Brad’s wife Monica was on the outside of a day one alliance and never recovered. Brad told us that he was following her advice to forge one right away. (I like to think of her coaching him: “Count on your fingers, honey: five – in; four – out.”) He’s also setting about their pre-game strategy of gathering the muscle together to stop the “John Cochrans” and the “weak women” winning again. Brad is not nor never likely to be a Survivor Jeopardy champion, and so I have no qualms in pointing out that Denise, Kim and Sophie were all strong in challenges: we have to go all the way back to Sandra, in Heroes vs. Villains to find a physically weak female winner. Four years ago is not a current trend!
At any rate, with the five guys locked up, it only remained to send one of the girls home, and Gervase sealed Marissa’s fate. I’m always sorry for the first boot (well, third, technically) but I don’t think I’ve ever been more sorry than for Marissa. It’s an act of unbelievable pettiness to take their anger at Gervase out on his niece, and when you factor in her age as well (at twenty-one, she’s the youngest player this season), it’s tantamount to bullying.
I struggled to believe that it was the real reason, though Gordon Holmes reports that Brad made a point of saying that was why he voted for her. (I’m sure that made Marissa feel much better.) True, Gervase’s performance was galling to watch just on television, and my husband told me he would have been pissed enough to vote Marissa off. (He also rolled his eyes at John’s tears and said he’d have left me on Redemption Island; so far, the most endangered relationship this season is my marriage.)
Yet it also seems such a bad idea to vote Marissa off. She immediately disassociated herself from her uncle’s behavior, and as the most distantly related loved one, she seems like an ideal ally. Not only that, but she was probably their strongest female competitor. She has experience in rowing, and that challenge is unlikely to be the last one with a boat. She has also done competitive cheerleading, and so she’s used to throwing around other women. (We keep seeing clips from a fighting challenge, and you have to think she’d have been an asset in that.)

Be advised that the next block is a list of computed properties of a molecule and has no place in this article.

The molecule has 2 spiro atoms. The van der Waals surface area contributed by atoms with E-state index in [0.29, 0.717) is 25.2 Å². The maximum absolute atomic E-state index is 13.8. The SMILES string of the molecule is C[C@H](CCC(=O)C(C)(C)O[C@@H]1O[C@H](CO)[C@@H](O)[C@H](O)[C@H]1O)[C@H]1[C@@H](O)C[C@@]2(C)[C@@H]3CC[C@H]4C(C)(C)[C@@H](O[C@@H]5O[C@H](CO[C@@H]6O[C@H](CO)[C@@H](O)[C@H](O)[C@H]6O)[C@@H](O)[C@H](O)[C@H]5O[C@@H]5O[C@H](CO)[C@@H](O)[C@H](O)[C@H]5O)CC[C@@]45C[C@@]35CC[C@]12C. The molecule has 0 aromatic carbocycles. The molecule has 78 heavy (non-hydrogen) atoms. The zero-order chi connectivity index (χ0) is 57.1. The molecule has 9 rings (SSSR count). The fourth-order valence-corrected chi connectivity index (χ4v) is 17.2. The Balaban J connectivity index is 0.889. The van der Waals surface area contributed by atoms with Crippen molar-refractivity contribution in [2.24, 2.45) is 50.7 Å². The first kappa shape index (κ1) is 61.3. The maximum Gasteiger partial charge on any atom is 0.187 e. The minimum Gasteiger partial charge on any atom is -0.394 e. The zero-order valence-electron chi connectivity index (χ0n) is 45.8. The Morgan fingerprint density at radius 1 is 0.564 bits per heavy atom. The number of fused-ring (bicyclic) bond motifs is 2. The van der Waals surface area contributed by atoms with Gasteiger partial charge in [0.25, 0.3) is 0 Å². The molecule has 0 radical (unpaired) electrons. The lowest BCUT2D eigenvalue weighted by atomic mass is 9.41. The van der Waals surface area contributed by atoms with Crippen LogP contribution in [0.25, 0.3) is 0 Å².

Compare that to Katie who seems unlikely to have handled the physical portion any better than the puzzle portion, and it is madness to take Marissa out. If they all chose to vote her off because of Gervase, then that entire tribe is failing at Survivor.
The Fanfiction Between the Lines
Yet I never assume players are being stupid. The episode might have only shown us Brad’s alliance, but are we to believe that all the women sat around and waited to be told who to vote for, especially when the men’s alliance was so obvious? Katie’s challenge performance was not nearly as bad as Chris’ in Vanuatu; still, historically, if somebody is responsible for the first challenge loss and does not get voted out, then that person is in an alliance.
In her online video, Tina explains that she has told Katie she will stay loyal to her until the merge but then it’s every man for himself. Thus tipped off, Katie explains her own twofold gameplan which involves making use of her mother’s connections, but balancing that with an alliance of loved ones wanting an individual strategy.
Vytas, who Tina and Katie wanted to work with anyway and who is here with his brother rather than his lover, seems like a reasonable candidate for this hypothetical alliance. Vytas has also demonstrated the same theoretical bent for strategy as Katie and actually specifies in his online video that he likes female energy.
(Also, he’s single. New dream scenario: Vytas/Katie showmance! Sparks fly between the Bad Boy of the Brothers Baskauskas and the Southern Belle turned Manhattanite! He can show her how to unlock her puzzle potential through yoga; she can teach him irregular conjugations in the subjunctive mood. Tragically, their budding love is doomed at the merge, when Tina will pull him aside for some motherly smacktalk: “Lay a hand on my daughter, and I will cut you.”)
I’m not going to talk much about what Vytas is doing, since I think it was fairly self-evident in episode, but if you have been touched by his backstory, make sure you watch his pre-game recounting of his heroin addiction, and Aras’ account of the impact it had on their family. Bleak, but deeply moving.
An even more obvious candidate for Katie’s plan is John who has no choice but to work as a single player. John readily accepted Brad’s offer, but he sounded too cynical about the alliance to make me believe he’d be opposed to other options. The Entertainment Weekly deleted scene shows Katie and Rachel sympathizing with him over losing his wife, and in Survivor we should always assume an ulterior motive.
Even if he doesn’t mesh with Katie, he has a connection with Rachel—if there was a Heroes vs. Villains pre-game alliance, these two would be in on it, but even if there wasn’t, they should have met at the reunion for that season. That’s a big deal in a tribe of strangers, and they also have common ground in that both of them watched their partners’ original seasons in the early stages of their relationships.